2. Stay focused on your purpose. Jesus knew that his name meant “Savior” and that the cross was his destination. He came to seek and to save those who were lost in life without him. Interestingly, it was because he had a life-style of “enduring pain” and “rejecting shame” that he was prepared for his divine mission on the cross, paying the price for saving us from our sins.

Who were you made to be? What are the talents and spiritual gifts that come naturally to you, with which you want to bless others? What is your purpose? Is it one of the roles you have – such as a spouse, parent, follower, leader, administrator, counselor, or teacher? Know yourself and stay faithful to who you are.

No matter the setting where you are with others, be yourself and fulfill your purpose. Offer your gifts. Keep on knocking and offering to those who will receive.

The Mark of Manhood

By Charlie Thomas, @MBC Arlington Leader

We’ve all done what David did, and, unfortunately, it’s not defeating Goliath. So, what have we done? At the 2014 MBC Men’s Conference, speaker Jonathan “JP” Pokluda challenged us by bringing to life the greatest triumph and the greatest tragedy of David’s life: Victory over Goliath and his fall with Bathsheba. While David’s sin with Bathsheba was certainly egregious, Christ tells us, “But I say to you that everyone who looks at a woman with lustful intent has already committed adultery with her in his heart,” Matthew 5:28.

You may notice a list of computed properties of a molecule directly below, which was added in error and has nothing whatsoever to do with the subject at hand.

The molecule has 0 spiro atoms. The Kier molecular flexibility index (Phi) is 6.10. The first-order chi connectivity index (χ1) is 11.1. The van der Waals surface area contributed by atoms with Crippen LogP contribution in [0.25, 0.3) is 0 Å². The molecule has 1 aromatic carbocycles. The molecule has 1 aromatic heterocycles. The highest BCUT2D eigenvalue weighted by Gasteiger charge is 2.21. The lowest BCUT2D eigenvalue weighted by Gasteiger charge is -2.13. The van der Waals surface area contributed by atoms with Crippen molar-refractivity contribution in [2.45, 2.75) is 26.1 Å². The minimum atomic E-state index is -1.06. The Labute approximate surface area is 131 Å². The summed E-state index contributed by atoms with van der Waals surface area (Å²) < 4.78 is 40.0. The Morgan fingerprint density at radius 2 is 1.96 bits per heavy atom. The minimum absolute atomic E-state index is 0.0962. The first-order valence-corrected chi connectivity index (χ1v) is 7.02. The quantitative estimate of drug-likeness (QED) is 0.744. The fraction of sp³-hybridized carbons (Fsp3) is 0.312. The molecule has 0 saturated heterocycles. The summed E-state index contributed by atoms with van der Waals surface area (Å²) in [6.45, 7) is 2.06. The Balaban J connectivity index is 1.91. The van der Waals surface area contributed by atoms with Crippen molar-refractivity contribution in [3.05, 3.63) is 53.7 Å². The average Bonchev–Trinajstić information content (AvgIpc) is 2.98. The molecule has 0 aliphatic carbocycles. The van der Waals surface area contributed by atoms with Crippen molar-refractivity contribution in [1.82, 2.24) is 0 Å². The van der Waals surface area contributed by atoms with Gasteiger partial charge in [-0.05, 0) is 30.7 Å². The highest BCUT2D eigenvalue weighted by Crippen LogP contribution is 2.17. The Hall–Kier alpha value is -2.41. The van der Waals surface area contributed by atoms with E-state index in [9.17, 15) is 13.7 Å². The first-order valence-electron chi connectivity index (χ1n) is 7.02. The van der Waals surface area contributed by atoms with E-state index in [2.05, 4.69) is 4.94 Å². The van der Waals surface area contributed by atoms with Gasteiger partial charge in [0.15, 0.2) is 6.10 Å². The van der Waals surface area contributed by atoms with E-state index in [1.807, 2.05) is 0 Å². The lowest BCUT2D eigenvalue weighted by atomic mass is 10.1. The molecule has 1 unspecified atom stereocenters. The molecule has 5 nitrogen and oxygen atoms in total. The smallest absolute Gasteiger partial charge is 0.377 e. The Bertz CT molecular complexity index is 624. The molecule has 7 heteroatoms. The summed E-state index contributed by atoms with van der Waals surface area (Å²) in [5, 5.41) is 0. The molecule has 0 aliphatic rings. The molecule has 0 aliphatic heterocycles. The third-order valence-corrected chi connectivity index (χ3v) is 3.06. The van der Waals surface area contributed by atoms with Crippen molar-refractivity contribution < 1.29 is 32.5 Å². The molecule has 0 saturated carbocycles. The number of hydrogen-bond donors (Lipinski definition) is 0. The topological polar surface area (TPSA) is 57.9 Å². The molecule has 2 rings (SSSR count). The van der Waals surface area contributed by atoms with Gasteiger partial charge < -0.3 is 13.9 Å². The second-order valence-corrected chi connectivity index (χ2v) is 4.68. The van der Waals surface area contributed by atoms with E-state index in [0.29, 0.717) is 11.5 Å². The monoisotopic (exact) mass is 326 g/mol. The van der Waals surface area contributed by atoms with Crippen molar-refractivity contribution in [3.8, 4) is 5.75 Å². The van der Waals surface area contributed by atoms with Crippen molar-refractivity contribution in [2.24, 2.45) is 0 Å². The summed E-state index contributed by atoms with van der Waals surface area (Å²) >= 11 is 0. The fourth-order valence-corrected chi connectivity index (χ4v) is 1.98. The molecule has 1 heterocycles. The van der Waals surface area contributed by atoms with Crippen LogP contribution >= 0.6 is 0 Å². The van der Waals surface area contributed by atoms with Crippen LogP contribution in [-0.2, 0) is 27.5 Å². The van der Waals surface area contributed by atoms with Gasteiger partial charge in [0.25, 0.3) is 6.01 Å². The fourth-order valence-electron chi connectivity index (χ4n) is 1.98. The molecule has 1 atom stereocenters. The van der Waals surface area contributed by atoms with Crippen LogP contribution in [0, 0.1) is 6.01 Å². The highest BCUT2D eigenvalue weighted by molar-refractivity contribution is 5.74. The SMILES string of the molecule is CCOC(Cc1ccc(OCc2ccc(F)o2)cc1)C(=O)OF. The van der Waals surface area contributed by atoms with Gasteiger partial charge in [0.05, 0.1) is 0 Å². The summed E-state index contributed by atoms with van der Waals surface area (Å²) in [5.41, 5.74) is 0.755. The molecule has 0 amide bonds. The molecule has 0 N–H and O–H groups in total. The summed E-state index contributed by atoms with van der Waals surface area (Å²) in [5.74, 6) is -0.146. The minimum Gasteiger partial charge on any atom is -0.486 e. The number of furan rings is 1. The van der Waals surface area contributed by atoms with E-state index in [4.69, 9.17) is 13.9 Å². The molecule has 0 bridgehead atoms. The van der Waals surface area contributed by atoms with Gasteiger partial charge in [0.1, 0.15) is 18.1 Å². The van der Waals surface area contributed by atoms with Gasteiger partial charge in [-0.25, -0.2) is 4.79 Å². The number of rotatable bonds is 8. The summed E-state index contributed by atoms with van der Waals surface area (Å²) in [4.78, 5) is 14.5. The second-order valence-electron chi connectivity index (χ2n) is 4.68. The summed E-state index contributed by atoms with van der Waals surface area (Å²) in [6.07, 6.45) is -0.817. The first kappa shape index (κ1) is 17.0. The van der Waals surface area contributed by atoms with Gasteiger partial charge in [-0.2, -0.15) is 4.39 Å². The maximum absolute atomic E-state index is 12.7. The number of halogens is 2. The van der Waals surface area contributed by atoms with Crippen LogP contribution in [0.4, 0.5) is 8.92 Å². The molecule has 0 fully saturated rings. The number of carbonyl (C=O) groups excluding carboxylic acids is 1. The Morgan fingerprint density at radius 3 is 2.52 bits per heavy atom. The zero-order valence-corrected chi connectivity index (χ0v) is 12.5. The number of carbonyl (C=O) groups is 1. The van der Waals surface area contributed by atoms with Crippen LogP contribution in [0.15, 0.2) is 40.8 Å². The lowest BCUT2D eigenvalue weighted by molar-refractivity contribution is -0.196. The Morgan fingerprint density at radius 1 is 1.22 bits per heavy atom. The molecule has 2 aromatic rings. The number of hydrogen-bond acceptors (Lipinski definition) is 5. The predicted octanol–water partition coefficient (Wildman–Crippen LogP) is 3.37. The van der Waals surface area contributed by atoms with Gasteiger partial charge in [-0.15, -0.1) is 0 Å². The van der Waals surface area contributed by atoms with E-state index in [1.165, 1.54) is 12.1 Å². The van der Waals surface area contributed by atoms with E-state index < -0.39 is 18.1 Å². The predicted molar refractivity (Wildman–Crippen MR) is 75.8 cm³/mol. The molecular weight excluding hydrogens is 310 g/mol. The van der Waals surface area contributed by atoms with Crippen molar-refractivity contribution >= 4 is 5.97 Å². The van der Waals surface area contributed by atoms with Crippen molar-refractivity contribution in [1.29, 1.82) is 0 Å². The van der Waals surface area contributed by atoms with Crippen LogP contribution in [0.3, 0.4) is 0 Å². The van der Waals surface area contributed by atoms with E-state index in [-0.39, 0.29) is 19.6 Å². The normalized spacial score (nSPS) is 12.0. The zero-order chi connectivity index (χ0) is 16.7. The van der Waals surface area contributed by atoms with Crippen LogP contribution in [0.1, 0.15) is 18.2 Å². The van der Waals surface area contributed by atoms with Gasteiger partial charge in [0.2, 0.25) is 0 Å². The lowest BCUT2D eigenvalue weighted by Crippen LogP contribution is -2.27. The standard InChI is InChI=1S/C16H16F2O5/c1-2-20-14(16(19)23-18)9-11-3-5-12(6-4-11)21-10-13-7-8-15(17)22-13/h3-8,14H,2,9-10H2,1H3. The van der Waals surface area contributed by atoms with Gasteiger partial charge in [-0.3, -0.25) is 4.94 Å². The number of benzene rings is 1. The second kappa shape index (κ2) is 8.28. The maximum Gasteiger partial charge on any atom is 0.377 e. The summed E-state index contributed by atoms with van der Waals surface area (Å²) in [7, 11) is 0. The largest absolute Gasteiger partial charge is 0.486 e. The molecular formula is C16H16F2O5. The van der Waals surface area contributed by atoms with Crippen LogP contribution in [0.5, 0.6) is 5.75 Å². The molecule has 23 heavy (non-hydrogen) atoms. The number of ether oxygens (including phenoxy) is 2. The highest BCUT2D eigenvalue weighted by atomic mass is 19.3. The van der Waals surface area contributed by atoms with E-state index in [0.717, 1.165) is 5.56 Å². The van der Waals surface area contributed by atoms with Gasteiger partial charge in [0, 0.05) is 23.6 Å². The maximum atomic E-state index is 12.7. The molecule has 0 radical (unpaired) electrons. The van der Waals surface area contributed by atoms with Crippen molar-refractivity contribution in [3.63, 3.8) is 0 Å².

As I sat in the conference listening to JP talk about David’s fall and read that verse, my stomach churned at the thought of cheating on my wife of two months. But the stark reality is that for any of us—single or married—who have ever allowed our eyes and minds to wander in lust, we have committed adultery in our hearts.

When we allow God to define sin, we realize that we are far more broken that we ever dared to imagine.

Before I trusted Christ three years ago, I recall thinking it was absurd that “lust” could be equal to “adultery.” At that time, I believed our cultural norms regarding manhood and sex, but the Christianity found in the Bible and explained at the conference runs counter to our culture on these topics. This is particularly evident in how we find our identity and develop relationships with others.

As Christian men, our identities are to be solely found in Christ, not in any achievements, successes or self-gratification. This is really a freeing concept because we don’t have to meet the cultural standards of salary, sex and supremacy for our manhood. Rather, manhood is marked by faith, humility and sexual purity as an act of worship and thankfulness to God (among other characteristics). While true, it’s very difficult to do on our own.